GraceLife Church has been in a standoff with Alberta health authorities for a few months now. The church has been quietly meeting for near-normal Sunday worship since June of 2020. In a public statement, released on February 7, the church explains its stance and appeals to fellow Albertans. Recently, things have escalated, leading to the arrest of the lead preaching pastor, James Coates. As I write, he is still in custody because he cannot, in good conscience, agree to the conditions set for his release.

I understand that I am about to address the most heated and divisive issue of our day. I have seen many people come out in support of Pastor James and GraceLife. They, like me, are deeply disturbed by the injustice and governmental overreach represented by the imprisonment of a faithful pastor. However, you may be on the other side: shocked that a church would not comply with the health mandates. “How unloving! Don’t you care that people are dying from this virus?” If so, you’re reading the right article. It is this objection, that meeting for worship is unloving, that I aim to address here.

The argument that we must sacrifice our freedom for the sake of loving our neighbours is a weighty one. I feel it. For many, it seems obvious that giving up our rights of free assembly and worship is the only loving thing to do.  However, I think this view that equates “stay home and stay safe” with “love your neighbour” is rather shallow. We need to re-evaluate what love looks like by digging a bit deeper. Life is complex, so we cannot be reductionistic in our thinking. Both the facts of the situation and the values relevant to it must be carefully weighed in discerning the loving thing to do. If you consider both, I hope you will better understand GraceLife’s stance.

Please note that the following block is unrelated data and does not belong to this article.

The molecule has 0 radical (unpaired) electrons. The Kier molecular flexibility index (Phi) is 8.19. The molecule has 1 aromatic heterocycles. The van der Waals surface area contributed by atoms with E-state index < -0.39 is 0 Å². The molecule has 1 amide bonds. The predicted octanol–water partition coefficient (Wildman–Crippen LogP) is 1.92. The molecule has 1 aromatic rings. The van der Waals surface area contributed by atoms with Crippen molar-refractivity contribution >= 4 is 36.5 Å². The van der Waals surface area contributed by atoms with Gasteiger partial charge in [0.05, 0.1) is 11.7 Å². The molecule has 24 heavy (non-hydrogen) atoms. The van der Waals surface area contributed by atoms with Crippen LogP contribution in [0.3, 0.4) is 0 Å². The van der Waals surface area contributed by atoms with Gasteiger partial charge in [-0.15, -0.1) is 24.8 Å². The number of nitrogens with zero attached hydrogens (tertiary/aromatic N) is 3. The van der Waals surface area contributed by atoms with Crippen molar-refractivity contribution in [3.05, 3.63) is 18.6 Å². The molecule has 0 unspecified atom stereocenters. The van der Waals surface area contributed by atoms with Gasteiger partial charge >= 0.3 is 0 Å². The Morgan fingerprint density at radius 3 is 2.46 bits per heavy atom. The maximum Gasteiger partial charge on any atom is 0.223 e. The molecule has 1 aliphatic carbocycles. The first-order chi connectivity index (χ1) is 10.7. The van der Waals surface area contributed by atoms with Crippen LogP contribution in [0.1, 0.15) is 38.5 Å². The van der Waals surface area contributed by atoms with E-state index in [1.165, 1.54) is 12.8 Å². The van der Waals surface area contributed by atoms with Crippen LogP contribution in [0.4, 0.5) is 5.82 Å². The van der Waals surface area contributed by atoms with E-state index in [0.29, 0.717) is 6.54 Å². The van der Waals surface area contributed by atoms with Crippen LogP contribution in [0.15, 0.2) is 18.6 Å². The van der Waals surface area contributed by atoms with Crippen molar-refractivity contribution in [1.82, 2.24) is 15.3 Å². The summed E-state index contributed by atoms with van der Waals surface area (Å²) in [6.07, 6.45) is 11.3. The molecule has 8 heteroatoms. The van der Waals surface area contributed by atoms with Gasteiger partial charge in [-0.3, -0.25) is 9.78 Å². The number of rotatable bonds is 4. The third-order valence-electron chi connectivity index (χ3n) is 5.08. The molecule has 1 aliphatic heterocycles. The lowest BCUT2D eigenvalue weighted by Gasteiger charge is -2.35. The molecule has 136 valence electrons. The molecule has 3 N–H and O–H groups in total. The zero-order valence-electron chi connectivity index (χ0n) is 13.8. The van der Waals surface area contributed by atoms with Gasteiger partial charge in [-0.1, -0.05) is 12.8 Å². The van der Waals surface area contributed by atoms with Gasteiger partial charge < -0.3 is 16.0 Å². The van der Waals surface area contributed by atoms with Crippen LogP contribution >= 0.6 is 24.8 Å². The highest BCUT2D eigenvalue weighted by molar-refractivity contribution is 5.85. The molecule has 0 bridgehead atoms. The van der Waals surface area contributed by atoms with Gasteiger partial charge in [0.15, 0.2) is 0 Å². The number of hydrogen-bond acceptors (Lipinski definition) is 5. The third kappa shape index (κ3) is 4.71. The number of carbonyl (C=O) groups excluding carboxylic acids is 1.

“… we believe love for our neighbor demands that we exercise our civil liberties. We do not see our actions as perpetuating the longevity of COVID-19 or any other virus that will inevitably come along. If anything, we see our actions as contributing to its end – the end of destructive lockdowns and the end of the attempt to institutionalize the debilitating fear of viral infections. Our local church is clear evidence that governmental lockdowns are unnecessary. In fact, it is also evidence of how harmful they are.” –GraceLife Church Public Statement of February 7

The Facts: Propaganda and Perspective

There is much debate about the facts. Do the facts regarding this virus warrant the government lockdown measures? One of the problems with addressing the facts is that they are rarely presented with neutrality. Rather, they are used as a tool, or even an ideological weapon.

“The media has so pounded the COVID-19 drum since the ‘pandemic’ began, almost exclusively emphasizing caseload and deaths, that people are fearful…The media should be made up of the most thorough, discerning, and investigative people in our society. Instead, many of them seem to be serving an ideological agenda. Now more than ever, it is vital that Albertans exercise discernment when listening to the mainstream media.” – GraceLife Church Public Statement of February 7

The motivations for media malpractice in a time of crisis are numerous. Bad news gets our attention. It sells, and people are always eager to provide a market. “Panic porn” is big business. We have been spoon-fed it for an entire year, constantly reminded of every case and every death. Just imagine if the same thing was done for lung cancer or car accidents. We might think twice about that cigar or that road trip! As for ideological bias in the mainstream media, if that is not already clear to you, I would only ask that you take a closer look.

Government health officials and politicians are also susceptible to bias when laying out the facts. Information provided by official health experts must always be taken with care and scrutiny. Officials will inevitably present facts in a way that supports their own actions. Press briefings are not just a “neutral” presentation of facts, they are a defense of current and proposed policies. There is nothing inherently wrong or unexpected about this, but it is problematic when the only cross-examiners are the panic-stoking media.

Once we have the facts of the situation, we cannot stop there. We must also understand the context and evaluate how well facts fit the narrative. Case numbers matter, fatality numbers matter, but they must be put in perspective.